carry holds the carry.
For n = 0 to 7
    carry = count[n] And data
    data = data Xor carry
    count[n] = count[n] + data
    data = carry
Next n
The generation method:
game[] is the array holding all bug data.
count[] is the array holding the results of the counting method.
game[j, i] = game[j, i] + (count[2] And Not game[j, i])
game[j, i] = game[j, i] And count[1]
game[j, i] = game[j, i] And Not count[3]

I wrote this program for a PDP-7, which has a word size of 18 bits. The display I use has a reasonable 44 character mode, and a tiny 88 character mode. So I chose 36 x 36 as my first game board, later expanding to 72 x 72. That would be 2 18-bit words per line or 4 18-bit words per line. The PDP-7 has an instruction to shift using the Link (carry) register. There is no OR function, that is why I XOR the CARRY with the data so I can ADD it back.

Life Game
Life 36 x 36

RS232 In to CMOS

Schematic

We often use RS232 serial communication in our projects. The USB converters are very convenient. For output, these converters can receive from CMOS levels (0 to 3.3V). For input, the ones we use provide about 6 and a half volts positive and negative. To interface to CMOS 3.3 volt logic, I have created a circuit to drop the positive 6.5 volts down to a little under 3 volts, and also completely block any negative voltage. It works well at 9600 baud.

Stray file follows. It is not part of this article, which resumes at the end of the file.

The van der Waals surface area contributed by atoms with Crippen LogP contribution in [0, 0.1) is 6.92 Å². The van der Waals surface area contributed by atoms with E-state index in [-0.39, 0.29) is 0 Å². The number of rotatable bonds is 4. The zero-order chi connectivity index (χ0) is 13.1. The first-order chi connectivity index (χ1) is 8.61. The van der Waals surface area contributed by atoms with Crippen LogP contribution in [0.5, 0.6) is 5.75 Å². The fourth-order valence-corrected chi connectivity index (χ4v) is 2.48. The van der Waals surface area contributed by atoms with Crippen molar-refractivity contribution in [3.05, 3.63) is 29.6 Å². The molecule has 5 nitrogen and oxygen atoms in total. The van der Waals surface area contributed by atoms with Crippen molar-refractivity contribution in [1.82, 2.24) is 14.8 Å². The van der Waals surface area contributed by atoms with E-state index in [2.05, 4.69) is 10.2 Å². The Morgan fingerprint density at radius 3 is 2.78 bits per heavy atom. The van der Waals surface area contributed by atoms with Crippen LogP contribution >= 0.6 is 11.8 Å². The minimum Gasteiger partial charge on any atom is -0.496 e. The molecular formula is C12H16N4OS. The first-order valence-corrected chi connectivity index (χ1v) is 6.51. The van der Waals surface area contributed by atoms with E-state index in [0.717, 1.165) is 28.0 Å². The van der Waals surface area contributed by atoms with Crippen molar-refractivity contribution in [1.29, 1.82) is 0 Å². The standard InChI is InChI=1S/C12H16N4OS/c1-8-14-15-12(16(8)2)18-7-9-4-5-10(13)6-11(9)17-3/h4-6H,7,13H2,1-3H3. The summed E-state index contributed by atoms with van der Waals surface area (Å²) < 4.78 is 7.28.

Update: I tried different baud rates. The maximum normal rate is 921600. The waveform received at 460800 did not have sharp rise and fall times, and was not symmetrical. At 230400, the rise and fall times made less difference and the symmetry was closer. But I wondered if it was my circuit introducing the difference in rise and fall times, as 2.2K resistors do not pull that hard. Nope, it is actually the USB converter which has the bit jitter. Also the differing rise and fall times — their method of creating the negative voltage must have less oomph. I measured bit times of 4.48us for the first bit, 4.28, 4.2, and 4.32 for the next bits. I ran a test overnight and had no communication errors at 230400. That is 24 times faster than 9600.

Add Memory to a FPGA board

DRAM memory
DRAM memory board